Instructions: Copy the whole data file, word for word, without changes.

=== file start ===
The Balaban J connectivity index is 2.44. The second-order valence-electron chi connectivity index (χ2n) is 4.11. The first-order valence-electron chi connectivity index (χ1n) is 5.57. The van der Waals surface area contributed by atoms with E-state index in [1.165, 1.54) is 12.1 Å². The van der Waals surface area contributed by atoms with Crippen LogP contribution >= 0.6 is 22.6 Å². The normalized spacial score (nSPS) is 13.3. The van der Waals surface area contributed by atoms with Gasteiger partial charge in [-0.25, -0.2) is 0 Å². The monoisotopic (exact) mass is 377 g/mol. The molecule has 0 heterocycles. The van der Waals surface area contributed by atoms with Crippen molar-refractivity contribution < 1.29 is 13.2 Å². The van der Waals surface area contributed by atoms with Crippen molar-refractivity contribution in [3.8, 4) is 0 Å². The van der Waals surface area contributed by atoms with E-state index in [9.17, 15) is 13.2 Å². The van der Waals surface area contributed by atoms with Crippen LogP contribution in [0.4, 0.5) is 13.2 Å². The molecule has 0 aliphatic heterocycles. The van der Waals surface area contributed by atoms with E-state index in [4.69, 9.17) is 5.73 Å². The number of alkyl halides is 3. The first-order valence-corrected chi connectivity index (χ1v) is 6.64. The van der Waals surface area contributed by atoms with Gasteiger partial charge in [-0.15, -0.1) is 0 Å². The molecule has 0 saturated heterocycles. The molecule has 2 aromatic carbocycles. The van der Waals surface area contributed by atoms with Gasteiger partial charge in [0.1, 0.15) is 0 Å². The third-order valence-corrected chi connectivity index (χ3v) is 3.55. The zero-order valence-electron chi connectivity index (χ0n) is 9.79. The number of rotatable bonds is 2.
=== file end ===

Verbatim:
The Balaban J connectivity index is 2.44. The second-order valence-electron chi connectivity index (χ2n) is 4.11. The first-order valence-electron chi connectivity index (χ1n) is 5.57. The van der Waals surface area contributed by atoms with E-state index in [1.165, 1.54) is 12.1 Å². The van der Waals surface area contributed by atoms with Crippen LogP contribution >= 0.6 is 22.6 Å². The normalized spacial score (nSPS) is 13.3. The van der Waals surface area contributed by atoms with Gasteiger partial charge in [-0.25, -0.2) is 0 Å². The monoisotopic (exact) mass is 377 g/mol. The molecule has 0 heterocycles. The van der Waals surface area contributed by atoms with Crippen molar-refractivity contribution < 1.29 is 13.2 Å². The van der Waals surface area contributed by atoms with Crippen molar-refractivity contribution in [3.8, 4) is 0 Å². The van der Waals surface area contributed by atoms with E-state index in [9.17, 15) is 13.2 Å². The van der Waals surface area contributed by atoms with Crippen LogP contribution in [0.4, 0.5) is 13.2 Å². The molecule has 0 aliphatic heterocycles. The van der Waals surface area contributed by atoms with E-state index in [4.69, 9.17) is 5.73 Å². The number of alkyl halides is 3. The first-order valence-corrected chi connectivity index (χ1v) is 6.64. The van der Waals surface area contributed by atoms with Gasteiger partial charge in [-0.15, -0.1) is 0 Å². The molecule has 0 saturated heterocycles. The molecule has 2 aromatic carbocycles. The van der Waals surface area contributed by atoms with Gasteiger partial charge in [0.1, 0.15) is 0 Å². The third-order valence-corrected chi connectivity index (χ3v) is 3.55. The zero-order valence-electron chi connectivity index (χ0n) is 9.79. The number of rotatable bonds is 2.